The market expects pension reform to pass under the next president. Bolsonaro has talked about this, but as they say, the devil is in the details, and for now, we don’t have many. The good news is that the elections saw a larger contingency of his supporters represented both in governorships and in Congress, so he should have the ability to gain support to make changes. Brazil’s parliament will now be more conservative than the prior one, which should help reforms pass, including more privatizations. Maybe not the state-owned oil company, Petrobras, but other smaller companies will likely be targets.

And as noted, Guedes has championed fighting the deficit, improving the efficiency of the state-owned companies and lowering corporate taxes.

Wider Global Implications

While the media has portrayed Bolsonaro as an extreme right-wing candidate because of some of his social policies, the left-wing Workers Party, which dominated Brazilian politics, was more aligned with dictatorships in Latin America, a policy dubbed “South-South Cooperation.” That policy didn’t prove fruitful for Brazil.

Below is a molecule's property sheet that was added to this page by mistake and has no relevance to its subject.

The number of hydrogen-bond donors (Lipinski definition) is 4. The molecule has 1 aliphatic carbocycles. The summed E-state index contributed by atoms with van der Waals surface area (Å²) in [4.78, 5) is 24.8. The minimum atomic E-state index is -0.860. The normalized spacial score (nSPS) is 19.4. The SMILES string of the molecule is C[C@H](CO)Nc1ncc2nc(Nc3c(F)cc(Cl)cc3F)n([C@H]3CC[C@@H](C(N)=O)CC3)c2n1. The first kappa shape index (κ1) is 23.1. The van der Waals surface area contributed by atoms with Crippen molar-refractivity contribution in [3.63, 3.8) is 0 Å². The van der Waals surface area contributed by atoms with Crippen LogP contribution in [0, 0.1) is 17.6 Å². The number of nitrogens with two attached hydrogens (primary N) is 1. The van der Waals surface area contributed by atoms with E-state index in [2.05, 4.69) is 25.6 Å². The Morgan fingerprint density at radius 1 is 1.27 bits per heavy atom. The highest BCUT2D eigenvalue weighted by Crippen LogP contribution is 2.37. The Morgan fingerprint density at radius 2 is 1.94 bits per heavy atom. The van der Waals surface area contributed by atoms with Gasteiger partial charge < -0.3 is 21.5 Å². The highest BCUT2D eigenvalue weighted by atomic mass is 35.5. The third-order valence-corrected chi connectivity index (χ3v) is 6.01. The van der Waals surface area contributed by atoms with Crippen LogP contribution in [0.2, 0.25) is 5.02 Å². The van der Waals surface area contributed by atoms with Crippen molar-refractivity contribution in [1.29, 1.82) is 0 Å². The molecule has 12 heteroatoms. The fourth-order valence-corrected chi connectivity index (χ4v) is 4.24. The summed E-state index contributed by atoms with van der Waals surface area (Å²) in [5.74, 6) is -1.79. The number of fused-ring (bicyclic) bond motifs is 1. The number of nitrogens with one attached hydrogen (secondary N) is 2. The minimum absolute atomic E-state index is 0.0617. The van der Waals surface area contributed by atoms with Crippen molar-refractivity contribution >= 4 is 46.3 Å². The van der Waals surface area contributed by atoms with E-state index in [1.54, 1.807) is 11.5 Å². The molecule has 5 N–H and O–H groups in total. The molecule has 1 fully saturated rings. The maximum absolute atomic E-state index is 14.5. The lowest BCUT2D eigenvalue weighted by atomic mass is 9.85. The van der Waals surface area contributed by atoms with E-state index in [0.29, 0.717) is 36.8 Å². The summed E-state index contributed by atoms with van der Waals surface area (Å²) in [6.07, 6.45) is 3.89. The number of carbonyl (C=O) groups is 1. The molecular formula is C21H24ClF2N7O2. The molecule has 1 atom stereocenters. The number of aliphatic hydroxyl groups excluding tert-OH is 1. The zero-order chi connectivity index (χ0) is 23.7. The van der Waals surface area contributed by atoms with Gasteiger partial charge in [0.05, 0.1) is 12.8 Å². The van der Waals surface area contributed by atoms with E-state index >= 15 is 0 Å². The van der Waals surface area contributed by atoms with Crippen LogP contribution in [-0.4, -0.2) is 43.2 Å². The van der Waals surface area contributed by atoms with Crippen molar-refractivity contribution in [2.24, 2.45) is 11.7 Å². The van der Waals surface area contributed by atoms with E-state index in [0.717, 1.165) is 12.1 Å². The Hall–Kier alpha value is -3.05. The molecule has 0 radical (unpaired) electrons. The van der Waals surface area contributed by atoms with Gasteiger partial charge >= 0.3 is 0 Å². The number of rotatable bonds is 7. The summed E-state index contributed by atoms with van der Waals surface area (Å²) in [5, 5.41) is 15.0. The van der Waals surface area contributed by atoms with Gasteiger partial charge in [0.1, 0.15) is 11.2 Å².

Bolsonaro has stated a desire to visit Israel and the United States as his first two trips outside the country. He wants to increase trade, reduce import taxes and open up the economy. He wants to open up trade with the United States and with Europe, which is a contrast to prior administrations that lost out in terms of global trade as a result.

I’m optimistic about Brazil’s prospects considering the state of the economy and the market, but we shall have to wait and see whether Bolsonaro’s campaign promises actually become policy. He has not historically voted for conservative economic measures during his terms as congressman and hasn’t been tested yet, so there is still some uncertainty. But in our view, Brazil has a lot of upside potential.